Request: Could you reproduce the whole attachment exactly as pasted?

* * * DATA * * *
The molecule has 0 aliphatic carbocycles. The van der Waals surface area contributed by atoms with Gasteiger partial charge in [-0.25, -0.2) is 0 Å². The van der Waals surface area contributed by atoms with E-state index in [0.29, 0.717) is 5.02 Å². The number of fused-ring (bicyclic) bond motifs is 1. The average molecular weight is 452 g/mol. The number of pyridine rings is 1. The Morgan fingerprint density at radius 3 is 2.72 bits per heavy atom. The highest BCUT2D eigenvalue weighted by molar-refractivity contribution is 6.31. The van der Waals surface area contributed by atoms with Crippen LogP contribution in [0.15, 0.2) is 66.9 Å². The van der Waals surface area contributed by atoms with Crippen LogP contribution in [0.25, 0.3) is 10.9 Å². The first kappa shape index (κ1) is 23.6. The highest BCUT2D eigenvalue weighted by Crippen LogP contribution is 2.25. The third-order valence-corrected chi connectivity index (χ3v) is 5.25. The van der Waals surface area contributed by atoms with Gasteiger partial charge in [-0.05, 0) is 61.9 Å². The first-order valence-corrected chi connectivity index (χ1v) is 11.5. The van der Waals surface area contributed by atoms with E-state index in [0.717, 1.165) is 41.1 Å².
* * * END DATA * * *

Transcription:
The molecule has 0 aliphatic carbocycles. The van der Waals surface area contributed by atoms with Gasteiger partial charge in [-0.25, -0.2) is 0 Å². The van der Waals surface area contributed by atoms with E-state index in [0.29, 0.717) is 5.02 Å². The number of fused-ring (bicyclic) bond motifs is 1. The average molecular weight is 452 g/mol. The number of pyridine rings is 1. The Morgan fingerprint density at radius 3 is 2.72 bits per heavy atom. The highest BCUT2D eigenvalue weighted by molar-refractivity contribution is 6.31. The van der Waals surface area contributed by atoms with Crippen LogP contribution in [0.15, 0.2) is 66.9 Å². The van der Waals surface area contributed by atoms with Crippen LogP contribution in [0.25, 0.3) is 10.9 Å². The first kappa shape index (κ1) is 23.6. The highest BCUT2D eigenvalue weighted by Crippen LogP contribution is 2.25. The third-order valence-corrected chi connectivity index (χ3v) is 5.25. The van der Waals surface area contributed by atoms with Gasteiger partial charge in [-0.05, 0) is 61.9 Å². The first-order valence-corrected chi connectivity index (χ1v) is 11.5. The van der Waals surface area contributed by atoms with E-state index in [0.717, 1.165) is 41.1 Å².